Low-FODMAP chicken paprikash – plus how to peel tomatoes

Chicken paprikash over noodlesChicken paprikash is easy, classic comfort food, perfect on a chilly winter’s day. It isn’t low-calorie, especially when served over a generous helping of noodles, but it’s definitely tasty. The Boy spent some time in Hungary when he was younger and loves paprika, so this also gives him his fix. Typically chicken paprikash is full of onions, wheat flour, and lactose, and is served with wheat noodles or dumplings, but this version is gluten-free and low-FODMAP. It also contains somewhat more in the way of vegetables than the typical version, but not so much that my kids complain.

Not all versions of chicken paprikash contain tomatoes, and you don’t want this to turn into a chicken cacciatore, but I find using a modest quantity of tomatoes provides a nutritional boost and a pleasant but not overwhelmingly tomato-y taste. However, I find that too much insoluble fibre, such as that found in tomato skins, bothers my gut, so I tend to peel tomatoes. Besides, it makes cooked dishes with tomatoes more pleasant not to have hard, curled-up bits of tomato skin in them. Furthermore, this technique means I don’t have to use BPA-filled canned/tinned tomatoes.

Peeling fresh tomatoes isn’t nearly as hard or as time-consuming as it sounds, not if you use a simple trick. I don’t remember exactly how I learned this one, but now you too can have peeled tomatoes quickly. Here’s how.

Scored tomatoes1. Using a sharp knife, preferably one that has a sharp 90-degree edge at the bottom, remove the core. On the other side, shallowly score an X into the skin.

Tomatoes in hot water2. Put tomatoes into a bowl and pour freshly boiled water over top. Wait for 30 seconds, then pour out the hot water and replace it with cold water. This will stop the tomatoes from cooking.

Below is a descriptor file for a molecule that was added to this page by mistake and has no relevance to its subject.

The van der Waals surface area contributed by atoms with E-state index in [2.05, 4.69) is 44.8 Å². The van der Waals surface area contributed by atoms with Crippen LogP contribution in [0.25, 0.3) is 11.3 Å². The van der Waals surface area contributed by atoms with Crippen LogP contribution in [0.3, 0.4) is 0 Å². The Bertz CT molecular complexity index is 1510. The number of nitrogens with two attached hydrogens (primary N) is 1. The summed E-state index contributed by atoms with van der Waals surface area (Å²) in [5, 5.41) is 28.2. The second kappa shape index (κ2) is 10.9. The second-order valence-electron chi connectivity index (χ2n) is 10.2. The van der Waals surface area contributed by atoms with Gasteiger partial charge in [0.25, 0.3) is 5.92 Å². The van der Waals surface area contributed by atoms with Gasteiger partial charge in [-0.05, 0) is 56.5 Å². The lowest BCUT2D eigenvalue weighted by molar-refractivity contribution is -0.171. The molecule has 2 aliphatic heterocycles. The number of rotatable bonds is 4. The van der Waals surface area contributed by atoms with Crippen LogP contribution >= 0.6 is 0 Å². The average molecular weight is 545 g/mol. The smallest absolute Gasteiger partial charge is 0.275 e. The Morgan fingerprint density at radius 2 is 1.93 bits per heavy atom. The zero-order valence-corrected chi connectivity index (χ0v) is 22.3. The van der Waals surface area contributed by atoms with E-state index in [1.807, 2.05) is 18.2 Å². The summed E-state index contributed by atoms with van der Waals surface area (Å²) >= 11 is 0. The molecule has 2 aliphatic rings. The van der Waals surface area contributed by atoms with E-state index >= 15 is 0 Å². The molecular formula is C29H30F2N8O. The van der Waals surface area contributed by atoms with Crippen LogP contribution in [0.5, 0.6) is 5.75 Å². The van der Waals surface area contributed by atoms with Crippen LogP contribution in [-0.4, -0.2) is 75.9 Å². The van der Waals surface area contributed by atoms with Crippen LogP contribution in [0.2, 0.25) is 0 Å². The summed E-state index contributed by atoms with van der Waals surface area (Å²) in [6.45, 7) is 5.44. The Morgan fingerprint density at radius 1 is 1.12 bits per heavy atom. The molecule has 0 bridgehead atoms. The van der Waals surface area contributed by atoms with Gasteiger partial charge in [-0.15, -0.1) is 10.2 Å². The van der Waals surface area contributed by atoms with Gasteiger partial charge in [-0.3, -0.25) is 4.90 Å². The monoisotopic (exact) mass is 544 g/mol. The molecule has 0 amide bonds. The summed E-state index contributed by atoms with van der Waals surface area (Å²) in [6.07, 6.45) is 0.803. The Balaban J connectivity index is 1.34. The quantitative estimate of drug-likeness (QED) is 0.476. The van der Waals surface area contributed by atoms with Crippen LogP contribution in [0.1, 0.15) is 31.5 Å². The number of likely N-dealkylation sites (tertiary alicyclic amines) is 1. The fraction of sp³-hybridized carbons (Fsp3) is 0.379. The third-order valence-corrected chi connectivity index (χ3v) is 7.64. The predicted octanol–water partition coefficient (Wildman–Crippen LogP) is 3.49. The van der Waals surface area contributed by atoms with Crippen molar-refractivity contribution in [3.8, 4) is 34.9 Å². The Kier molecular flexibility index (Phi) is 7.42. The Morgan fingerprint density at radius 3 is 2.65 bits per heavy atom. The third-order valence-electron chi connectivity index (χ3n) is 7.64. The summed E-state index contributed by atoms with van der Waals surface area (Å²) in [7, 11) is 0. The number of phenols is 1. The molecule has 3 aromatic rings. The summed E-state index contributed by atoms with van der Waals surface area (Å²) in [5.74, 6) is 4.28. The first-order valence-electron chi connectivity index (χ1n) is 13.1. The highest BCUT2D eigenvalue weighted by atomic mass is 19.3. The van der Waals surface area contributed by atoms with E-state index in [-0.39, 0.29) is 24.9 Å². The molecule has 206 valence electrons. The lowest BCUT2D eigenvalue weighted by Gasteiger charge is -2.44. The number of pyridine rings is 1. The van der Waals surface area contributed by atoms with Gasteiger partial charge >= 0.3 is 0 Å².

Peeling tomato3. You will now be able to easily peel your tomatoes. It’s so fun and easy, I had to take another shot.

Peeling second tomatoNow onto the…

Chicken paprikash

  • About 2 lbs (900 g) chicken thighs and drumsticks
  • Pat of butter
  • 2-3 tomatoes, peeled and diced
  • 2 red peppers, thinly sliced
  • 500 ml (2 cups) chicken broth (you can substitute water in a pinch)
  • 2 tablespoons sweet paprika, preferably Hungarian, plus more to add later if necessary
  • 1 teaspoon smoked paprika (optional)
  • Cayenne pepper to taste (optional)
  • Salt to taste
  • Freshly ground black pepper to taste
  • 2 tablespoons sorghum flour, plus more to add later if necessary
  • 200 g lactose-free cream cheese (I use Lactofree Soft White Cheese) or sour cream
  • Handful fresh parsley, minced (optional)
  • Gluten-free pasta, cooked according to package directions
  1. Remove excess fat and dangly bits of skin from chicken thighs, but don’t remove all the skin. Lightly season the chicken with salt and pepper.
  2. Heat a large frying pan or wok on high heat and sear the chicken thighs and drumsticks with a pat of butter until well-browned all over but not cooked through. Set aside. Note the picture below was taken before the chicken was as well-browned as I like.Chicken browning in pan
  3. Without washing frying pan, briefly stir-fry peppers and tomatoes on high heat until the peppers too are slightly browned and the tomatoes are slightly softened. Set aside.Peppers and tomatoes in frying pan
  4. Put the chicken broth (or water) in the still-unwashed frying pan or wok and scrape up the browned bits into it. Stir in the paprika, smoked paprika (if using), cayenne pepper (if using), salt and pepper. Heat to boiling, then turn down to medium-low heat. Sprinkle sorghum flour evenly across the surface and stir in well. I find that with sorghum flour, unlike most other flours and thickeners, there is no need to dissolve in cold water first – stir reasonably well and you will end up with a lump-free sauce.
  5. Return the chicken to the pan and simmer on medium-low heat, turning at least once, until the chicken is tender and cooked through and some of the liquid has evaporated. This will take at least about 15 minutes, though if you want more tender chicken and a thicker sauce, it won’t do any harm to simmer longer.
  6. Add the peppers and tomatoes and stir into the sauce. Don’t worry about cooking them – they will end up heating up and cooking a little more while you’re on the next step. Ideally you will end up with peppers that are a little tender and a little firm, and chopped tomatoes that still have substance instead of entirely dissolving into the sauce.
  7. Stir in the soft white cheese or sour cream. Taste and make adjustments if necessary – if you like, you can add more paprika, more salt, more pepper, more sorghum flour if you want the sauce thicker.
  8. Serve over cooked gluten-free pasta with a sprinkle of chopped parsley (optional). Yum!chicken paprikash

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